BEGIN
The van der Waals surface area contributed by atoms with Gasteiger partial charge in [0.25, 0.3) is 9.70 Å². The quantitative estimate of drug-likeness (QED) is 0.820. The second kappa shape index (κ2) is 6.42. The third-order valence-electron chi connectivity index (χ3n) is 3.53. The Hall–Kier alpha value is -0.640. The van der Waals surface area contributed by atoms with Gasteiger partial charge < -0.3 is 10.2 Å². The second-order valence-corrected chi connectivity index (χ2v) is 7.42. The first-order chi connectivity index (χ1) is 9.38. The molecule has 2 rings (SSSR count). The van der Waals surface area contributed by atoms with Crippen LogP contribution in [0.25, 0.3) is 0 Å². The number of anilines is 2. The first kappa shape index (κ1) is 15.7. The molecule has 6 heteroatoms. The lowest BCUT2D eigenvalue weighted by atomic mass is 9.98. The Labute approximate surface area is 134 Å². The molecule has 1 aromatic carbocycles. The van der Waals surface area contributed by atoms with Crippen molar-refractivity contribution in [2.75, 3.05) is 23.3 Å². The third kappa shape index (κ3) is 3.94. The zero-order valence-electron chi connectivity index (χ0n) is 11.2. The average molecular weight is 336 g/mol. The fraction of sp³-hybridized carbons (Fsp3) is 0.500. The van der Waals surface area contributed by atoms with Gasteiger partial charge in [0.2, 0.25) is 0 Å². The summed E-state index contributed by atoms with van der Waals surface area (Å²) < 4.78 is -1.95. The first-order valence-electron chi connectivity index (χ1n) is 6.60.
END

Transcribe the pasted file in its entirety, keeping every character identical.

The van der Waals surface area contributed by atoms with Gasteiger partial charge in [0.25, 0.3) is 9.70 Å². The quantitative estimate of drug-likeness (QED) is 0.820. The second kappa shape index (κ2) is 6.42. The third-order valence-electron chi connectivity index (χ3n) is 3.53. The Hall–Kier alpha value is -0.640. The van der Waals surface area contributed by atoms with Gasteiger partial charge < -0.3 is 10.2 Å². The second-order valence-corrected chi connectivity index (χ2v) is 7.42. The first-order chi connectivity index (χ1) is 9.38. The molecule has 2 rings (SSSR count). The van der Waals surface area contributed by atoms with Crippen LogP contribution in [0.25, 0.3) is 0 Å². The number of anilines is 2. The first kappa shape index (κ1) is 15.7. The molecule has 6 heteroatoms. The lowest BCUT2D eigenvalue weighted by atomic mass is 9.98. The Labute approximate surface area is 134 Å². The molecule has 1 aromatic carbocycles. The van der Waals surface area contributed by atoms with Crippen molar-refractivity contribution in [2.75, 3.05) is 23.3 Å². The third kappa shape index (κ3) is 3.94. The zero-order valence-electron chi connectivity index (χ0n) is 11.2. The average molecular weight is 336 g/mol. The fraction of sp³-hybridized carbons (Fsp3) is 0.500. The van der Waals surface area contributed by atoms with Gasteiger partial charge in [0.2, 0.25) is 0 Å². The summed E-state index contributed by atoms with van der Waals surface area (Å²) < 4.78 is -1.95. The first-order valence-electron chi connectivity index (χ1n) is 6.60.